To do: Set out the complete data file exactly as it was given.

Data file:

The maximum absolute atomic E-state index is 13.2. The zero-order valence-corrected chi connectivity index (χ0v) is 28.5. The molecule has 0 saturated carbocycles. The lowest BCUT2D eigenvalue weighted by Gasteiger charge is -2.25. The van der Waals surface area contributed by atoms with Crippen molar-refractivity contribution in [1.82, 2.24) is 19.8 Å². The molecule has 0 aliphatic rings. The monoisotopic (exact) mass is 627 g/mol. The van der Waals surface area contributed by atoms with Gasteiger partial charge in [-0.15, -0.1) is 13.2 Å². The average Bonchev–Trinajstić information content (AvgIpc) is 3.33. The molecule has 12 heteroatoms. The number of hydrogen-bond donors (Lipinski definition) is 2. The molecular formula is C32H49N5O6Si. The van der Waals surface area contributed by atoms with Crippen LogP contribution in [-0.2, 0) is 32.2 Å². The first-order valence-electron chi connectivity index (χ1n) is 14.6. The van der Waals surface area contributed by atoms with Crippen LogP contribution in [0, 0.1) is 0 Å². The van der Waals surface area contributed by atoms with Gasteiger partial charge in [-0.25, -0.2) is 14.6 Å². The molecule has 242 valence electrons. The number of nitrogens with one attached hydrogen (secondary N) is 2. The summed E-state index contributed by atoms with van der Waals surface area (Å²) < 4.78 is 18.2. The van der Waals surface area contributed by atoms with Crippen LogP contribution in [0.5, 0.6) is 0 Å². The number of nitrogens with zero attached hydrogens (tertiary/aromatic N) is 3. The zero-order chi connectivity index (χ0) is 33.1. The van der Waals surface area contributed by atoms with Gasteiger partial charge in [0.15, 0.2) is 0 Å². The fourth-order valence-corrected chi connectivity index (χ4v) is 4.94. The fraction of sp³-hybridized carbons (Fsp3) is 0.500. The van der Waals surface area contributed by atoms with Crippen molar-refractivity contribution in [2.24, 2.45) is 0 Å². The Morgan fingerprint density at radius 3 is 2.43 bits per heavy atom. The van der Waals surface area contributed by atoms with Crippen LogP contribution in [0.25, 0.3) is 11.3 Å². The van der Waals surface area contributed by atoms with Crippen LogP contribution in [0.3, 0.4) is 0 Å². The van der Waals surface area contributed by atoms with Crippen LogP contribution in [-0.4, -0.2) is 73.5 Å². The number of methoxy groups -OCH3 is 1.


The maximum absolute atomic E-state index is 13.2. The zero-order valence-corrected chi connectivity index (χ0v) is 28.5. The molecule has 0 saturated carbocycles. The lowest BCUT2D eigenvalue weighted by Gasteiger charge is -2.25. The van der Waals surface area contributed by atoms with Crippen molar-refractivity contribution in [1.82, 2.24) is 19.8 Å². The molecule has 0 aliphatic rings. The monoisotopic (exact) mass is 627 g/mol. The van der Waals surface area contributed by atoms with Gasteiger partial charge in [-0.15, -0.1) is 13.2 Å². The average Bonchev–Trinajstić information content (AvgIpc) is 3.33. The molecule has 12 heteroatoms. The number of hydrogen-bond donors (Lipinski definition) is 2. The molecular formula is C32H49N5O6Si. The van der Waals surface area contributed by atoms with Crippen LogP contribution in [-0.2, 0) is 32.2 Å². The first-order valence-electron chi connectivity index (χ1n) is 14.6. The van der Waals surface area contributed by atoms with Crippen LogP contribution in [0, 0.1) is 0 Å². The van der Waals surface area contributed by atoms with Gasteiger partial charge in [-0.25, -0.2) is 14.6 Å². The molecule has 242 valence electrons. The number of nitrogens with one attached hydrogen (secondary N) is 2. The summed E-state index contributed by atoms with van der Waals surface area (Å²) < 4.78 is 18.2. The van der Waals surface area contributed by atoms with Crippen LogP contribution in [0.5, 0.6) is 0 Å². The number of nitrogens with zero attached hydrogens (tertiary/aromatic N) is 3. The zero-order chi connectivity index (χ0) is 33.1. The van der Waals surface area contributed by atoms with Gasteiger partial charge in [0.15, 0.2) is 0 Å². The fourth-order valence-corrected chi connectivity index (χ4v) is 4.94. The fraction of sp³-hybridized carbons (Fsp3) is 0.500. The van der Waals surface area contributed by atoms with Crippen molar-refractivity contribution in [2.24, 2.45) is 0 Å². The Morgan fingerprint density at radius 3 is 2.43 bits per heavy atom. The van der Waals surface area contributed by atoms with Crippen LogP contribution in [0.25, 0.3) is 11.3 Å². The van der Waals surface area contributed by atoms with Crippen LogP contribution in [0.3, 0.4) is 0 Å². The van der Waals surface area contributed by atoms with Crippen LogP contribution in [-0.4, -0.2) is 73.5 Å². The number of methoxy groups -OCH3 is 1.